This year we have been exploring Kriya Yoga, mentioned by Patanjali in the Yoga Sutras. The first sutra of the second pada states, Tapas (self discipline, burning drive toward purification, heat), svadhyaya ( reflection on one’s own self, study of wisdom revealing texts, mantra repetition), isvara pranidhanani ( surrender of ego, humility, radical openness, devotion) kriya yogaha (yoga of action).
The three great paths, as Iyengar calls them, are represented by these three components. The practice of tapas is the path of selfless action, karma-marga; svadyaya is the path of the mental self discipline, jnana-marga; and the path of loving devotion, isvara pranidhana is bhakti-marga. These paths purify the body, speech, and mind. For the yogi, these are well worn paths.
How do we bring Kriya yoga into asana work? We must revisit the concept of will power and the concept of consciousness to fill out the multidimensional palate that Kriya yoga inhabits.
When we practice asana the process of involution begins. We work with our outer most layer, the muscles, bones and skin to create the iconic shape of a pose. The physical effort and intelligence required involves a certain amount of self-discipline. Will power, attention with intention, is applied as well. The ego (asmita), a dimension of consciousness involved with the sense of self, creates a burning drive in the physical body that aims for the perfectly aligned pose. This particular dimension of will power is the “will to do”. The physical process of practicing an asana is a manifestation of tapas. It falls in to the category of karma-marga.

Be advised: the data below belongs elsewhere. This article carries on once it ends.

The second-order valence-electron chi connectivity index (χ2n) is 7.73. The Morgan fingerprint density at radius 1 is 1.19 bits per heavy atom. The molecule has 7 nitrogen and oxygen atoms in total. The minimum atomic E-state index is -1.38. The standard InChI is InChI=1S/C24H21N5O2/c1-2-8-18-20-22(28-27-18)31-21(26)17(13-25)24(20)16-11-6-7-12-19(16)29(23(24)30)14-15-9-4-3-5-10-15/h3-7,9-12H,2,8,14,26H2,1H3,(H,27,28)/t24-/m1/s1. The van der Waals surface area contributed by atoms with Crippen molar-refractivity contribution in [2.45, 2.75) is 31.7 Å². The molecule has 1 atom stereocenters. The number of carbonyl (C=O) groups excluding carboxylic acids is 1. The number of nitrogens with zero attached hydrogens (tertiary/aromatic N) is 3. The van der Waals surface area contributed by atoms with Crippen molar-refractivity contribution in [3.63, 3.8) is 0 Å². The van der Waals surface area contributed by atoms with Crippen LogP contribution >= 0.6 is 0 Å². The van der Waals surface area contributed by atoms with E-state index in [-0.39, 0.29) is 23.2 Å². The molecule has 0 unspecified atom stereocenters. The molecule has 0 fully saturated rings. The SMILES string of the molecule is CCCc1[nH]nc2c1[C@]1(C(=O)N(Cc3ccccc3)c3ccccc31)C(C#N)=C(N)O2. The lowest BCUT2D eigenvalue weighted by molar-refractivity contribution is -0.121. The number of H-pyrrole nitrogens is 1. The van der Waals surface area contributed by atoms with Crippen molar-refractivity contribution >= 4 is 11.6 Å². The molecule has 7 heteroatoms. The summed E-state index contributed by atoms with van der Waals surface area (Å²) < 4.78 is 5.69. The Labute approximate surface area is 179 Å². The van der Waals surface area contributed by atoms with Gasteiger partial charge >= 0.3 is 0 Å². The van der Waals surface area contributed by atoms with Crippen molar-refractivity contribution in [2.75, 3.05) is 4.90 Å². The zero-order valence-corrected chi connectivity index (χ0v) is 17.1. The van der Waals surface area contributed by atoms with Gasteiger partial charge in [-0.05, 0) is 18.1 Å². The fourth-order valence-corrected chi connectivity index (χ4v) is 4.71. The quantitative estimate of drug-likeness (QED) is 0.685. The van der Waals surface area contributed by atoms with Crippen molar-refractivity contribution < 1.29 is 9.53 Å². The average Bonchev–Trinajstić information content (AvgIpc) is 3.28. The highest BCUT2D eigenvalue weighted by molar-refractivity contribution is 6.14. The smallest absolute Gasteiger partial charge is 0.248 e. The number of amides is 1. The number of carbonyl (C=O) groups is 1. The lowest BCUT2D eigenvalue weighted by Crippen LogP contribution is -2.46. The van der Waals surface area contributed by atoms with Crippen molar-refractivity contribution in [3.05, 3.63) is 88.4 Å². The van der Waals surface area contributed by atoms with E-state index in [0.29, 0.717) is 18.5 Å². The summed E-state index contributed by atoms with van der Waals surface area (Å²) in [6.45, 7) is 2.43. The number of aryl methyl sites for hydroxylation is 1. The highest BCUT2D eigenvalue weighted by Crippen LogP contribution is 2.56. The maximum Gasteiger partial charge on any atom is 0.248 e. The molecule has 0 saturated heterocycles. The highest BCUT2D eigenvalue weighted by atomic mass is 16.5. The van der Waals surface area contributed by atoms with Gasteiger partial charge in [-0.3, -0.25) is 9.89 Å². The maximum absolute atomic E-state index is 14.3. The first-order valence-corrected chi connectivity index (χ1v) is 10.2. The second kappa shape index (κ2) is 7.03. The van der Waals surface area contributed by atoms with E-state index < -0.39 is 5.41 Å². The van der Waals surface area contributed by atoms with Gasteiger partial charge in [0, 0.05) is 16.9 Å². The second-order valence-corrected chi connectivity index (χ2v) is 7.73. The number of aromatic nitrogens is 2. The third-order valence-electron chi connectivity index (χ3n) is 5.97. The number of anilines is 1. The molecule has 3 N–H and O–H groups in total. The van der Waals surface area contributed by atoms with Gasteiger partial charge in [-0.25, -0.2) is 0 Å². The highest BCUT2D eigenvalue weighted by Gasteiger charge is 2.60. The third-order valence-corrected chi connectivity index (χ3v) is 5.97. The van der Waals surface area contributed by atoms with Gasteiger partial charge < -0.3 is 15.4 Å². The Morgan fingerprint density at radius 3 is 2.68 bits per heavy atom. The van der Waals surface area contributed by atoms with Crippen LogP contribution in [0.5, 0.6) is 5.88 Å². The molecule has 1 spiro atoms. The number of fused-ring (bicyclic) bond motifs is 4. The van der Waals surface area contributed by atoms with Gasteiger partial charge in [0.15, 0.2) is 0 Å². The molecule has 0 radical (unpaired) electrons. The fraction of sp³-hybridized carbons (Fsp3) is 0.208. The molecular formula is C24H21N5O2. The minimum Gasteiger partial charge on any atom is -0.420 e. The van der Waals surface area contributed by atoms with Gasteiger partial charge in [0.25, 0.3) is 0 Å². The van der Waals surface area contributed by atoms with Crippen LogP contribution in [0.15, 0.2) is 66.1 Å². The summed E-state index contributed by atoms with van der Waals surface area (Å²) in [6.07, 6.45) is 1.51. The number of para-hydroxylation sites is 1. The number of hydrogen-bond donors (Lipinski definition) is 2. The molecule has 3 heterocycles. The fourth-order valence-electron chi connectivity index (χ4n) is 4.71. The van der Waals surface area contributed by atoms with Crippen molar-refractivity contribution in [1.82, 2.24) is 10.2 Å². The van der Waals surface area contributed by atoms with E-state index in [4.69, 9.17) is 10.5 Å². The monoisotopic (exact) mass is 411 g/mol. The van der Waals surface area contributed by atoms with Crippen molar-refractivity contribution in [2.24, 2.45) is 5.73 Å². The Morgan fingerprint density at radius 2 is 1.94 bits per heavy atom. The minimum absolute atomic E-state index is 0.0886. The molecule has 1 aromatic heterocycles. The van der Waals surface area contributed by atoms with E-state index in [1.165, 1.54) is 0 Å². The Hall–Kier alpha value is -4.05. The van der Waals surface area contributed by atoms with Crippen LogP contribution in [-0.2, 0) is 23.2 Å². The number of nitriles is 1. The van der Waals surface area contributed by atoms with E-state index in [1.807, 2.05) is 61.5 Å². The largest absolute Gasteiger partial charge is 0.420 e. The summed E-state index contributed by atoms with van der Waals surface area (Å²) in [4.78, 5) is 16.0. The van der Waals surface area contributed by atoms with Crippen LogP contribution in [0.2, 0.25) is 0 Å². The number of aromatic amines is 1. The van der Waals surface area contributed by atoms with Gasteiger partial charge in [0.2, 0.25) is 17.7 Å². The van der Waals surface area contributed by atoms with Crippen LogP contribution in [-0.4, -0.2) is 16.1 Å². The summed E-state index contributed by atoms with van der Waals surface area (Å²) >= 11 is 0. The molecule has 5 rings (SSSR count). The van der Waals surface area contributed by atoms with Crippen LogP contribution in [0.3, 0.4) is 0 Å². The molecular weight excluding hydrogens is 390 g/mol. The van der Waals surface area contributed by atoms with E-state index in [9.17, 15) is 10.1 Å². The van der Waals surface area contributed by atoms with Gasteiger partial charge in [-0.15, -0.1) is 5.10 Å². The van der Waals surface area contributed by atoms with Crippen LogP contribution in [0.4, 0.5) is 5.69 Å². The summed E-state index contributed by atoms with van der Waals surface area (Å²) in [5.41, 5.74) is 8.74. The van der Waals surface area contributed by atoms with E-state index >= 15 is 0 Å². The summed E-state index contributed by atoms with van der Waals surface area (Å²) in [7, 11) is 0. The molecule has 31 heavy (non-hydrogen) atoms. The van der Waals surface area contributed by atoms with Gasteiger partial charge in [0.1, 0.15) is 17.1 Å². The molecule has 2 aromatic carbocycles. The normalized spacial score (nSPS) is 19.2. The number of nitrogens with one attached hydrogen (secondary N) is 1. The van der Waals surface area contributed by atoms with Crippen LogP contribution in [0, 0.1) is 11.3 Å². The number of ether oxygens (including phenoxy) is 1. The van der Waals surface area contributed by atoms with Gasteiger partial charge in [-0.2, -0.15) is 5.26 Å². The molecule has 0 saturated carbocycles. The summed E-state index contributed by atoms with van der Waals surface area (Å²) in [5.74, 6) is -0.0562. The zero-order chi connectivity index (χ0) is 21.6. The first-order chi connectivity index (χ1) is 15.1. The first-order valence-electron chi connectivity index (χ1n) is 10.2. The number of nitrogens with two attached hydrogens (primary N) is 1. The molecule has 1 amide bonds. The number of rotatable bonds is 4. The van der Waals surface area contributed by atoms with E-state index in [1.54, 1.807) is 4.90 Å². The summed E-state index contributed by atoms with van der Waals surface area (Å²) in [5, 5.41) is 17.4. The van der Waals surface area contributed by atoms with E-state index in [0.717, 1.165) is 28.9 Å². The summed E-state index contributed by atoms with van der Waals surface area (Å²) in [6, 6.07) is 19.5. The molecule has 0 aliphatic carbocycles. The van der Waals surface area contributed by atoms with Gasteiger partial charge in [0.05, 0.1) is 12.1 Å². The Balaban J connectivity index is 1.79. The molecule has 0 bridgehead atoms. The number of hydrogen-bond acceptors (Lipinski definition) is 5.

Can you maintain the pose in order to discover the inner layer, the organic body? The element of will power required to study in this way is the “will to maintain”. One must be curious and interested in what has transpired. The mind (manas), another dimension of consciousness, acts as a data processor. Left to its own devices, it will sabotage your pose. It jumps around like a flea attempting to survey anything that comes into its view.
With discerning observation one can narrow the focus of the mind and hone the attention to a particular point. This state of concentration can be applied to study alignment, the breathing pattern, the organic body’s response (systems), and the sensitivity of the intelligence. This form of self-study is a manifestation of svadhyaya and comes under the heading of jnana-marga.
As one’s practice matures and deepens the discriminating intelligence (buddhi), a third dimension of consciousness, directs the asana. We move beyond the will to do and the will to maintain and settle down into the “will to become”. We arrive at the point where we are done with the doing and move to a deep state of being. We inhabit our pose and exist in the seat of the seer. When Mr. Iyengar deepened his poses, he said he experienced isvara pranidhana. For him, alignment was the path to enlightenment. He existed in the “will to be”. In this state the ego is no longer striving and a sense of humility, sanctity, devotion, clarity, and purity come into being. We operate from a layer deeper than the physical body, the organic body, the mental body, and the intellectual body. It is possible to experience a profound sense of bliss when one practices in this manner. This is the domaine of bhakti-marga.